Advocacy groups that lobby for the well-being of young children have written a letter to Governor Roy Cooper and N.C. Health and Human Services Director Mandy Cohen urging them to close all child care facilities.
Leaders of N.C. Early Education Coalition, NC Child, and N.C. Association for the Education of Young Children say that forcing employees of day-care facilities to work puts the health of kids, their families, and the workers themselves at risk.
"And they're doing that without additional pay," said Michelle Hughes, executive director of NC Child. "Many of them are doing it without the additional resources they need in terms of gloves, disinfectant."
Cooper has said child care centers need to stay open to care for the children of first responders, health-care workers, and other essential personnel.
Hughes said 1 in 5 child care workers do not have health insurance, and if they caught the virus on the job, the costs for the already low-paid workers could bankrupt them. She said it's impossible to practice social distancing while on the job.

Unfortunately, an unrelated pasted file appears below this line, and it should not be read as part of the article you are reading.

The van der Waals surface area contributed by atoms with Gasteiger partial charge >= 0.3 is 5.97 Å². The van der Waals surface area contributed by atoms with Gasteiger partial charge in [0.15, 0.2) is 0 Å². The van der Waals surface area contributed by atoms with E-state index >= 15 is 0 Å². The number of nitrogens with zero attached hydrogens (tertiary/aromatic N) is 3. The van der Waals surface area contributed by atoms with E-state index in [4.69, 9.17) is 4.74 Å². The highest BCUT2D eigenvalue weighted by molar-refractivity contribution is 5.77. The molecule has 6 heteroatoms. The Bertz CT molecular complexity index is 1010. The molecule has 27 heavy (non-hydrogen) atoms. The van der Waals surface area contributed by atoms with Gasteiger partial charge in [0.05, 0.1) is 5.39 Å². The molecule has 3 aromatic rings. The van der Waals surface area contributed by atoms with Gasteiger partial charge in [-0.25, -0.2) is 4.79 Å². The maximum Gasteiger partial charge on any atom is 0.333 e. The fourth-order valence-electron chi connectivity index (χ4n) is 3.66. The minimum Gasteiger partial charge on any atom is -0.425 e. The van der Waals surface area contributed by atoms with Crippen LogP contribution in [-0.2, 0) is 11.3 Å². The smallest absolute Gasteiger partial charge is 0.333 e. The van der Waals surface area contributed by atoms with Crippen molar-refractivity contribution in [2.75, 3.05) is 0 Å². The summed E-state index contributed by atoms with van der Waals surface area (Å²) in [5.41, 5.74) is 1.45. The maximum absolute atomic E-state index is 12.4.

"We need to make sure that children, their families and their teachers are not spreading the infection among themselves and that they stay healthy," Hughes said.
Cooper's office could not comment by the time of publication, but DHHS has opened a 1-800 hotline for families of critical workers, and reporeted more than 450 have been connected to child care through that service so far.
The state is also in the process of identifying child care centers that will become centers for children of critical workers.